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High frequency trading will add complexity to US securities class actions Reuters

The most intriguing trend within a slew of US class actions involving securities centres on high frequency trading, and allegations related to the practices featured in Michael Lewis's Flash Boys, according to a report by Cornerstone Research and Stanford Law School.

Professor Joseph Grundfest, director of the Stanford Law School Securities Class Action Clearinghouse, said: "These lawsuits are very much in the early stages, and raise issues with a degree of economic complexity that far surpass the challenges encountered in the typical class action securities fraud case as we know it."

The suit against BATs Global Markets and others, filed in April this year in the Southern District Court of New York, is the first of several class actions related to high frequency trading (HFT). Defendants in the lawsuit include firms that specialise in HFT as well as numerous US securities exchanges and brokerage firms.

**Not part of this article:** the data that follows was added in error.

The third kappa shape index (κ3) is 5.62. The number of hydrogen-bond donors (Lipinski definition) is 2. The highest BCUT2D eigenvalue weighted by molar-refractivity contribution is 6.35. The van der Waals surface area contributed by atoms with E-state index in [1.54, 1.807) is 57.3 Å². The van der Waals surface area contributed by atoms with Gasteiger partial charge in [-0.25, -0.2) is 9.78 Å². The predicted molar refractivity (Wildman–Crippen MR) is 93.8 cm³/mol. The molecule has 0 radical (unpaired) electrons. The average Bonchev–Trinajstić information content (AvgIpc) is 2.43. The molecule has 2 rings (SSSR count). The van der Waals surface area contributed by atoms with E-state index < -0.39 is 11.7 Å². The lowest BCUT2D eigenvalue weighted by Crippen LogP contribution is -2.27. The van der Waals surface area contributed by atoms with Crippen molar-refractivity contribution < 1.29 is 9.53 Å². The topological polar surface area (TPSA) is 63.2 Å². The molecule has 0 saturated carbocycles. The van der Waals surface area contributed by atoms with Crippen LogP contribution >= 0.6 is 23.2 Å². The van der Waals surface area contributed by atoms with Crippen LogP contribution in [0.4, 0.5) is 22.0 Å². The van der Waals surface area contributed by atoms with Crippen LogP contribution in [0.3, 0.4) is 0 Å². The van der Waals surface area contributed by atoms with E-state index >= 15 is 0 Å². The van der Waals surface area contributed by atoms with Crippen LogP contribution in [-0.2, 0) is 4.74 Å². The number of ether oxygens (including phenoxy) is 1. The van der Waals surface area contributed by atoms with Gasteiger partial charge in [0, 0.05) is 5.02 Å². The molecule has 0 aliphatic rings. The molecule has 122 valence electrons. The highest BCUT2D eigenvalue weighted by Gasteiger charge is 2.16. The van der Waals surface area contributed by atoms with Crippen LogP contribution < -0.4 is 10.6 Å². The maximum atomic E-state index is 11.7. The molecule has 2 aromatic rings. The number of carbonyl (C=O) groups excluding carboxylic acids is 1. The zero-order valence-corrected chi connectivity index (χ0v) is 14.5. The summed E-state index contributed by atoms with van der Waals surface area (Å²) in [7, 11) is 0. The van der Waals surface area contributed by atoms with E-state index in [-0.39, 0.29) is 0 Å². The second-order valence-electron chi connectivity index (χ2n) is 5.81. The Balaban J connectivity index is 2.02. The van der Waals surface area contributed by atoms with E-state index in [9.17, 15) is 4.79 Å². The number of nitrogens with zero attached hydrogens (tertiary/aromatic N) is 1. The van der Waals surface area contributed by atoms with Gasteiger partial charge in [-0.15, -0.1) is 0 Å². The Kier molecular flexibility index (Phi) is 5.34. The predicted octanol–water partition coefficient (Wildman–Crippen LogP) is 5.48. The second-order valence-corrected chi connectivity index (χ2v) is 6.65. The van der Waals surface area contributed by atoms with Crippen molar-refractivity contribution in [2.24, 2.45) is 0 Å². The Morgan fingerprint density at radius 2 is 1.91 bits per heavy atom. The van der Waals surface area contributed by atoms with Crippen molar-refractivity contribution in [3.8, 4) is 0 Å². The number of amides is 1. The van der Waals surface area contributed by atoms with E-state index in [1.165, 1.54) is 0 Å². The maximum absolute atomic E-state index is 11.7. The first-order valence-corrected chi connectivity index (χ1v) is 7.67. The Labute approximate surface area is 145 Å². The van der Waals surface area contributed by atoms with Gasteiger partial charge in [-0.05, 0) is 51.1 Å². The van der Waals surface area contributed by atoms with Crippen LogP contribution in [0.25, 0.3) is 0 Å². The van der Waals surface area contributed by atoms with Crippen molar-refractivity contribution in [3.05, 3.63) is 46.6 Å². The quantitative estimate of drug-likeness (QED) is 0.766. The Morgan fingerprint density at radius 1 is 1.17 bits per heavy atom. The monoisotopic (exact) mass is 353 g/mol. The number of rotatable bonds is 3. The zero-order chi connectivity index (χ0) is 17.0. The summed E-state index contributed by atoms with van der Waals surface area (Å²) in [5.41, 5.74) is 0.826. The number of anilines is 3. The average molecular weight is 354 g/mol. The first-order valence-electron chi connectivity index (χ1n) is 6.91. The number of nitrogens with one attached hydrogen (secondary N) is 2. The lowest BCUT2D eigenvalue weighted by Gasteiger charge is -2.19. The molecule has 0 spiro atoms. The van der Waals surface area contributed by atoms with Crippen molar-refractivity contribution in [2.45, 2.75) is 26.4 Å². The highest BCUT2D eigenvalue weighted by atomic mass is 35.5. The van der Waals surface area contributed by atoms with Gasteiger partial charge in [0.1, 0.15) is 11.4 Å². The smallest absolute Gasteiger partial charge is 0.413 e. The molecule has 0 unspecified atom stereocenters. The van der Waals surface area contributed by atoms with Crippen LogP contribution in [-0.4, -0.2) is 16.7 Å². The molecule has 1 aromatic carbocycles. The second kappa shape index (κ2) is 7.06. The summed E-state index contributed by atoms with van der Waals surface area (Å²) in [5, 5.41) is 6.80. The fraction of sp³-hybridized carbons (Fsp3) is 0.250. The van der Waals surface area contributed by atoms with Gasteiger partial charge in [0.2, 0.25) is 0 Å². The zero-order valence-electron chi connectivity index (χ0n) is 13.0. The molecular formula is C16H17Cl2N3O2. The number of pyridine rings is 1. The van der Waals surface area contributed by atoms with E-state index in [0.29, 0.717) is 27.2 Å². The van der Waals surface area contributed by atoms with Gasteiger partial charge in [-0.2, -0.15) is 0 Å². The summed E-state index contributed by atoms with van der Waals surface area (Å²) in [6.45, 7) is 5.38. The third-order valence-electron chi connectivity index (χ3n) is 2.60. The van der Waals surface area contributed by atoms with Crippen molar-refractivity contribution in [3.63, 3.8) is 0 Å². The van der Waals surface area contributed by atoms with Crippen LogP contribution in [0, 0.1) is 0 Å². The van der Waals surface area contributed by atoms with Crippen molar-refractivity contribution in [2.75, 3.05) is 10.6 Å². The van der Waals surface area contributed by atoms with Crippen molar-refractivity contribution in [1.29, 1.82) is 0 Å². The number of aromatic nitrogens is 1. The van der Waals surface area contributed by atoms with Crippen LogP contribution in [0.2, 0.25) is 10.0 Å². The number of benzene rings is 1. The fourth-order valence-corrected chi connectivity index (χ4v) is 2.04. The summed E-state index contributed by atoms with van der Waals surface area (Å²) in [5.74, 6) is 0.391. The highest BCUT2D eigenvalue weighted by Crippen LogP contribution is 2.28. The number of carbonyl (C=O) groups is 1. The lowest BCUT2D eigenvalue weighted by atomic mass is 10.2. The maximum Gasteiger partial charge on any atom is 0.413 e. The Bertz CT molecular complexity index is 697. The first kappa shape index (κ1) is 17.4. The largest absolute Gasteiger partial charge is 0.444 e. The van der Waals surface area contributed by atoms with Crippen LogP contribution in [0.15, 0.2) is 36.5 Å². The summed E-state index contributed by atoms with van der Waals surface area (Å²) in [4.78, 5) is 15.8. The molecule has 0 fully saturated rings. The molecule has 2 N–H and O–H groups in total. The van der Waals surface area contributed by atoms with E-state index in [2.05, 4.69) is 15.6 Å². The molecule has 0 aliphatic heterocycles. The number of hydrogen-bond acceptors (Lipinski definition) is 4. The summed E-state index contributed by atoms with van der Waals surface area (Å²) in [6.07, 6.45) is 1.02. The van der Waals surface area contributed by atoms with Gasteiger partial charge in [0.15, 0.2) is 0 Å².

The plaintiffs comprise a large class defined in the complaint as "all investors who purchased and/or sold share in stock on a US-based exchange or alternative trading venue". In addition to alleging violations of US federal securities laws, claims have been made in other jurisdictions against the defendants of the lawsuit, noted the report.

The implication made by Cornerstone is that such class actions will involve all manner of brokerages, trading platform and exchanges, and, by the very nature of HFT, hugely increase the complexity of these lawsuits.

Overall, the number of securities lawsuits filed (78) marked a fall from the 91 filed in the first half of 2013.

In addition to the drop in number, the securities class actions filed in the first half of 2014 represent the lowest semi-annual amount in terms of market capitalisation for 16 years, thanks to an absence of mega-filings, according to the report.